Tire Chatter When Cold - 2014 Chevrolet Corvette Stingray Long-Term Road Test

2014 Chevrolet Corvette Stingray Long-Term Road Test

2014 Chevrolet Corvette: Tire Chatter When Cold

April 15, 2014

2014 Chevrolet Corvette

Our long-term 2014 Chevrolet Corvette Stingray exhibits a judder when you make a tight turn (say, turning from a driveway onto a narrow street) when the car is stone cold. And it's completely normal and nothing is wrong.

I've observed this every time I've driven our C7 and it's never struck me as anything out of the ordinary. The first time our C7 did this I immediately chalked it up to a tight differential. When cold, a limited-slip differential can bind up and act like a spool (a locked diff), and the inside rear tire is forced to "skip" on the pavement. This manifests as the juddery "thunk-thunk-thunk" you get when you make a very tight turn at very slow speeds. Once warm this behavior goes away.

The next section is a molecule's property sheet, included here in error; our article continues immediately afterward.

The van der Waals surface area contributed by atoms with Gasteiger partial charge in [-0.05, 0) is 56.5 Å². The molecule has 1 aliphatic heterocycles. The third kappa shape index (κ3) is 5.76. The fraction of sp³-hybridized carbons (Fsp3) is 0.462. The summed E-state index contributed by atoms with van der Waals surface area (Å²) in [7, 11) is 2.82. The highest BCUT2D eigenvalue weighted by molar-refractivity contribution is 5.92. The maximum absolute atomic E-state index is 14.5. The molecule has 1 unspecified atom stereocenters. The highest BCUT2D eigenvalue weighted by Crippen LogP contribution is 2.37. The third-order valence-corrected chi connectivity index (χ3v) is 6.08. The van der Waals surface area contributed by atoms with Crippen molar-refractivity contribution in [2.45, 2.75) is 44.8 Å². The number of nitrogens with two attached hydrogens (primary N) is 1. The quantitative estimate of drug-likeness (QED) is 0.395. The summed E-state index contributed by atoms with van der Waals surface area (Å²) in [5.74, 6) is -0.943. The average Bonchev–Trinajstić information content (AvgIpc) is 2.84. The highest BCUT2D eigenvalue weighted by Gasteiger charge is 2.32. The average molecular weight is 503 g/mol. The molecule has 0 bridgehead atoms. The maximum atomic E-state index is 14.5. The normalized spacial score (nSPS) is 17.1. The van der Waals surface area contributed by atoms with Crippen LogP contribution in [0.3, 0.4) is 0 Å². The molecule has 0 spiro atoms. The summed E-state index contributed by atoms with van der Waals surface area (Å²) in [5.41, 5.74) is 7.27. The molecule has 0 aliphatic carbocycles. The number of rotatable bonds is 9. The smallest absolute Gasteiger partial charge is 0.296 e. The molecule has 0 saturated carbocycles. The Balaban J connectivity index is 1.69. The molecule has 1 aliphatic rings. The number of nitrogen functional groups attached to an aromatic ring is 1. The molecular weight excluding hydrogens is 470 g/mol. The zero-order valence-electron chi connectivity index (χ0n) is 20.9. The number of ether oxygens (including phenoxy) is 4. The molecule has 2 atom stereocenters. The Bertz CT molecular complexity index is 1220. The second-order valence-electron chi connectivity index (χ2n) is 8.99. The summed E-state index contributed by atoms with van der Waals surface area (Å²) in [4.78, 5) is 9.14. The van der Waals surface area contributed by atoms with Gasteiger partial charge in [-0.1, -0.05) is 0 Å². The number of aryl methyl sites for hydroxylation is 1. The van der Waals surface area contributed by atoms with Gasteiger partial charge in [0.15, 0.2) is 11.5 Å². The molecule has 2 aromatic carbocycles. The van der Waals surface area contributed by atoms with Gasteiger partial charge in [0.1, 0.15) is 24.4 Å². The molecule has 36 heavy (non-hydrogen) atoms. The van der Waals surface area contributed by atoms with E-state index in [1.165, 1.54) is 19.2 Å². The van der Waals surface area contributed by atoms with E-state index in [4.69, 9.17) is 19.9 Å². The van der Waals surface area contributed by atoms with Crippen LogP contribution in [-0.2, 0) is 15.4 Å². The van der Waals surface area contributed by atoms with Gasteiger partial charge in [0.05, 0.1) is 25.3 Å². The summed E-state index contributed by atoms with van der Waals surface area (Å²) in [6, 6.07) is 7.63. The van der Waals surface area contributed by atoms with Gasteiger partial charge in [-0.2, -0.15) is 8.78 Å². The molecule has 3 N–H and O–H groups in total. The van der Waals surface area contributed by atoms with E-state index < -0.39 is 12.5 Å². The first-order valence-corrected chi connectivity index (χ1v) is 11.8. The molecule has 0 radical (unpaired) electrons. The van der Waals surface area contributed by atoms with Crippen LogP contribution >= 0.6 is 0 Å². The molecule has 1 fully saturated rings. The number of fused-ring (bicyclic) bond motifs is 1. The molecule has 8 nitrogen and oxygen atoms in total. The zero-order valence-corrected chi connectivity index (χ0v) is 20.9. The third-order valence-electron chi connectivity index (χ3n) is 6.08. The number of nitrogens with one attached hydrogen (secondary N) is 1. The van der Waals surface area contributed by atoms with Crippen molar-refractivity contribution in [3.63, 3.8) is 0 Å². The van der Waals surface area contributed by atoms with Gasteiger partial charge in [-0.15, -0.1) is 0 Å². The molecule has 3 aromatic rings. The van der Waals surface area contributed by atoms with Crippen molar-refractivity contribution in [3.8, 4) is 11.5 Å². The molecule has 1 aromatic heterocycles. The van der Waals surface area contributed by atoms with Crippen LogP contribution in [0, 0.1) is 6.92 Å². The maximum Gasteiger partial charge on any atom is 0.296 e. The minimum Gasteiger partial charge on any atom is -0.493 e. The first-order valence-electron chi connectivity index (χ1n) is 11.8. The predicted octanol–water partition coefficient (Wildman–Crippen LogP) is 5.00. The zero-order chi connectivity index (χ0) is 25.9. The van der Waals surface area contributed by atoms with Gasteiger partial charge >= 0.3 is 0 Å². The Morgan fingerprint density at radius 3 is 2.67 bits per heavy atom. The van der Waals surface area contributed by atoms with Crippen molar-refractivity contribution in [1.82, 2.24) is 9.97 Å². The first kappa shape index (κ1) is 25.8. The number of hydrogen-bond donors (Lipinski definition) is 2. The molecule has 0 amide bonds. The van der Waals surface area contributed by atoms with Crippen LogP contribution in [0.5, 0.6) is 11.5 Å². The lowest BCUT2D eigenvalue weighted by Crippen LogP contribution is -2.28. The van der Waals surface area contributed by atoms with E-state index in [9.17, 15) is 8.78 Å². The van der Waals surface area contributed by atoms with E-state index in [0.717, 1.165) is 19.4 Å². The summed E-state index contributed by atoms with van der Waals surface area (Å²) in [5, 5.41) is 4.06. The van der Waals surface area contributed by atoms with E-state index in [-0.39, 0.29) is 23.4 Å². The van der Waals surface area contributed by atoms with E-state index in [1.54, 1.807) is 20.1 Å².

However, I've since observed that the car will exhibit this behavior whether power is being applied or not, clutch in or out, and seems to be at the front end rather than the rear. Plus, our C7, being a Z51, has an electronic differential, which ought to be fully open during such conditions. All of these factors suggest this is less a differential issue than it is a steering Ackermann issue.

The owner's manual offers no elaboration other than "it's normal":

2014 Chevrolet Corvette

Ackermann geometry pertains to the wheels doing the steering. In this case, the front wheels. In a nutshell, in true Ackermann geometry, the inside front wheel turns more sharply than the outside front wheel. This is because the inside front is closer to the center point of the turn than the outside front, and thus traverses a tighter arc.

It turns out GM built the C7 with reduced Ackermann for packaging reasons. Thus, the inside front tire skips along the pavement when subjected to a hard turn when cold. The skipping is quite pronounced and I can see where some people might think something is very wrong with their car. When the tire warms up, its carcass is better able to deform, so the skipping goes away.

Now you know.

Jason Kavanagh, Engineering Editor @ 16,673 miles

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